After his Honorable Discharge from the Marine Corps on 16 January 1946 as a Corporal with his “Character of service” being rated as “excellent,” my father attended Loyola University in Chicago, Illinois and graduated from their Law School in the Class of 1950, shortly after I was born. He went to work as a plaintiff’s litigator for a law firm in downtown Chicago where, his hiring partner told me, he was very aggressive in court and otherwise. Eventually, my father opened his own law firm as a plaintiff’s litigator in downtown Chicago in 1959. On the night he transferred his files from the old office to his new firm, my father put me into our 1955 Chevy, the first car he ever bought, and brought me along for the ride and the opening of his new law firm. Soon thereafter, he designated me as the Clerk for his law firm, and promptly put me to work at the age of nine running messages, filing documents in court, taking money to and from the LaSalle National Bank, etc. all over downtown Chicago on school holidays and during summer vacations. At the end of a hard day’s work around 5:30 p.m., I would walk over to the corner of State and Madison in order to take the bus home by myself while my father continued to work away at his law practice late into the night. Now if I did that to my nine year old son today the Illinois Department of Children and Family Services would step in and take him away from me–the “home alone” phenomenon. But that was a different era, and my father was of the old school: spare the rod, and spoil the child. It was not easy being the oldest child and namesake of a World War II Marine Corps combat veteran of invading Saipan, Tinian, and Okinawa.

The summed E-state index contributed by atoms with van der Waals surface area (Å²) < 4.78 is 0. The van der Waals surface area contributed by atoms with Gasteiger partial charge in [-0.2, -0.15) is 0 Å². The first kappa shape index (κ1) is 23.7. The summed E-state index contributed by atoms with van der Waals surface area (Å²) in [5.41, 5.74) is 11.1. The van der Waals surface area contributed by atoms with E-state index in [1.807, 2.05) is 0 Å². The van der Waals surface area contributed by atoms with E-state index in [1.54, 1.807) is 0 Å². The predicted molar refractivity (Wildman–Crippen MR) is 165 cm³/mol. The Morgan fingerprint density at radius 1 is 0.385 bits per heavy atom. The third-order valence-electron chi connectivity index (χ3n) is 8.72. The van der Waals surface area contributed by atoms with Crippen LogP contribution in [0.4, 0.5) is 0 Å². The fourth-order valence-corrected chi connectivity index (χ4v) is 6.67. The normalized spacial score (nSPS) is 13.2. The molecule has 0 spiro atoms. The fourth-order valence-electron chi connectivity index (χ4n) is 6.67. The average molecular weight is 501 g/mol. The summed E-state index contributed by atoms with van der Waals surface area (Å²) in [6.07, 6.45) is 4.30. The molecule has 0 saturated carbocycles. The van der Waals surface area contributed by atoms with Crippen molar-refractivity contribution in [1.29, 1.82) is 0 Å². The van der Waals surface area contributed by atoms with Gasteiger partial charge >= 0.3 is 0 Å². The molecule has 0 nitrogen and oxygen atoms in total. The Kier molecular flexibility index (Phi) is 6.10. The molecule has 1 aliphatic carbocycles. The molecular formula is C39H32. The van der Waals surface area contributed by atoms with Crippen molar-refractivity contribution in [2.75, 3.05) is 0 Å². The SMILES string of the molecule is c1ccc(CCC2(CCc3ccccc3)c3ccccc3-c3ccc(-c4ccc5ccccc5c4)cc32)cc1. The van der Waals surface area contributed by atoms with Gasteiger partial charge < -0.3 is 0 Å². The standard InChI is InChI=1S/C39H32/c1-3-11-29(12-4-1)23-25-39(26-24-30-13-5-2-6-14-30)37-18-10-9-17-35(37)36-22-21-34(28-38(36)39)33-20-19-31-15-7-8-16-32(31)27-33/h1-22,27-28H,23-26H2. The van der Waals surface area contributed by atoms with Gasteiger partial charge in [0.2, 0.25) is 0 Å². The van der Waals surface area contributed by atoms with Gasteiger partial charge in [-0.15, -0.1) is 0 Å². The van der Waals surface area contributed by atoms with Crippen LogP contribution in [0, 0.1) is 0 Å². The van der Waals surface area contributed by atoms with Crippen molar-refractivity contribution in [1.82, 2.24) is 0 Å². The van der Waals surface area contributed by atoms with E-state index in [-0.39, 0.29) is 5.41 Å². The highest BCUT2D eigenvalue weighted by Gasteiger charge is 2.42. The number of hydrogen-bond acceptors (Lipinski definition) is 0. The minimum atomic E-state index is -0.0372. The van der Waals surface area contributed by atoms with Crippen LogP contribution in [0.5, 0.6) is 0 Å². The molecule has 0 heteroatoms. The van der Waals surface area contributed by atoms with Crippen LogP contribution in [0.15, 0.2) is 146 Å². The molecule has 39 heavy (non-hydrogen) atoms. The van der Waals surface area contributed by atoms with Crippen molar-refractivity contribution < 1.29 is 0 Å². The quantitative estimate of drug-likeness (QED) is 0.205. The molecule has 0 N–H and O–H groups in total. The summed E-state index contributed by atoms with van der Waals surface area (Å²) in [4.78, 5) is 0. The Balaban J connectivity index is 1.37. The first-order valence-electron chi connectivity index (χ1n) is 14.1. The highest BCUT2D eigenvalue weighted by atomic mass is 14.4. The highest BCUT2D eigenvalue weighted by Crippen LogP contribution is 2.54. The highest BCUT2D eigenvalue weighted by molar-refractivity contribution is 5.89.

I continued to serve as his Clerk until he died of a heart attack on January 10, 1968 at the age of 46. Because I worked for him at his law firm for all those years, I was fortunate to have spent an enormous amount of time with my father. I learned a lot about life from my father. Two of his favorites were: “Son, there is nothing fair about life.” And: “Just remember, son, no one owes you anything.” Of course he proved right on both counts–and many others as well.